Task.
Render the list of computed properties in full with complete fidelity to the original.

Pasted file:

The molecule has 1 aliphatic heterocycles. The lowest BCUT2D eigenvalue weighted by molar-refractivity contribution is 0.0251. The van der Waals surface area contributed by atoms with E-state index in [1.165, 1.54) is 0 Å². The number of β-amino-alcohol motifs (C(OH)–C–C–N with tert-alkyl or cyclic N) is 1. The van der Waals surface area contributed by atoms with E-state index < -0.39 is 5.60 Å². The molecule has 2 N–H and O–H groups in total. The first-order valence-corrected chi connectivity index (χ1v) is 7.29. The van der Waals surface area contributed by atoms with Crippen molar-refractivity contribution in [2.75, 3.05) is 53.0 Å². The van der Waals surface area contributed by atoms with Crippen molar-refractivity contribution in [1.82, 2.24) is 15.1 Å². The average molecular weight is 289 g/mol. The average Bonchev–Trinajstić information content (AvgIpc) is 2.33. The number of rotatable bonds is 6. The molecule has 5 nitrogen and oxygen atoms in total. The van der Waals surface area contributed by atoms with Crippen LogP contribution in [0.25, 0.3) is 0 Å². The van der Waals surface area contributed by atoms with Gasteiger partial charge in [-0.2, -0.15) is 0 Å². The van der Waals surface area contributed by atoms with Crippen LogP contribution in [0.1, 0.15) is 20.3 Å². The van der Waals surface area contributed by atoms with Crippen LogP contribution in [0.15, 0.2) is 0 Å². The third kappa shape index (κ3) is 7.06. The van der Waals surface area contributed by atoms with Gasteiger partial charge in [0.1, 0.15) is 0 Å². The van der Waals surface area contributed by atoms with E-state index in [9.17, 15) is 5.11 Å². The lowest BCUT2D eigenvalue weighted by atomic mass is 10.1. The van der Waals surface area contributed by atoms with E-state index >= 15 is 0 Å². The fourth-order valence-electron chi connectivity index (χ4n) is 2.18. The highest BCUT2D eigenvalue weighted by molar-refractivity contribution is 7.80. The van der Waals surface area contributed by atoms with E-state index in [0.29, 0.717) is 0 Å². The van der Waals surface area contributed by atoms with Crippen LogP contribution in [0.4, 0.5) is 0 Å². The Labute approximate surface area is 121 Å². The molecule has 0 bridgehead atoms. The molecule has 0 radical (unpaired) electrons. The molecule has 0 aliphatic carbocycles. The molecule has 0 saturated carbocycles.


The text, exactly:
The molecule has 1 aliphatic heterocycles. The lowest BCUT2D eigenvalue weighted by molar-refractivity contribution is 0.0251. The van der Waals surface area contributed by atoms with E-state index in [1.165, 1.54) is 0 Å². The number of β-amino-alcohol motifs (C(OH)–C–C–N with tert-alkyl or cyclic N) is 1. The van der Waals surface area contributed by atoms with E-state index < -0.39 is 5.60 Å². The molecule has 2 N–H and O–H groups in total. The first-order valence-corrected chi connectivity index (χ1v) is 7.29. The van der Waals surface area contributed by atoms with Crippen molar-refractivity contribution in [2.75, 3.05) is 53.0 Å². The van der Waals surface area contributed by atoms with Crippen molar-refractivity contribution in [1.82, 2.24) is 15.1 Å². The average molecular weight is 289 g/mol. The average Bonchev–Trinajstić information content (AvgIpc) is 2.33. The number of rotatable bonds is 6. The molecule has 5 nitrogen and oxygen atoms in total. The van der Waals surface area contributed by atoms with Crippen LogP contribution in [0.25, 0.3) is 0 Å². The van der Waals surface area contributed by atoms with Gasteiger partial charge in [-0.2, -0.15) is 0 Å². The van der Waals surface area contributed by atoms with Crippen LogP contribution in [0.1, 0.15) is 20.3 Å². The van der Waals surface area contributed by atoms with Crippen LogP contribution in [0.15, 0.2) is 0 Å². The third kappa shape index (κ3) is 7.06. The van der Waals surface area contributed by atoms with Gasteiger partial charge in [0.1, 0.15) is 0 Å². The van der Waals surface area contributed by atoms with E-state index in [9.17, 15) is 5.11 Å². The lowest BCUT2D eigenvalue weighted by atomic mass is 10.1. The van der Waals surface area contributed by atoms with E-state index >= 15 is 0 Å². The fourth-order valence-electron chi connectivity index (χ4n) is 2.18. The highest BCUT2D eigenvalue weighted by molar-refractivity contribution is 7.80. The van der Waals surface area contributed by atoms with E-state index in [0.29, 0.717) is 0 Å². The van der Waals surface area contributed by atoms with Crippen LogP contribution in [0.4, 0.5) is 0 Å². The Labute approximate surface area is 121 Å². The molecule has 0 bridgehead atoms. The molecule has 0 radical (unpaired) electrons. The molecule has 0 aliphatic carbocycles. The molecule has 0 saturated carbocycles.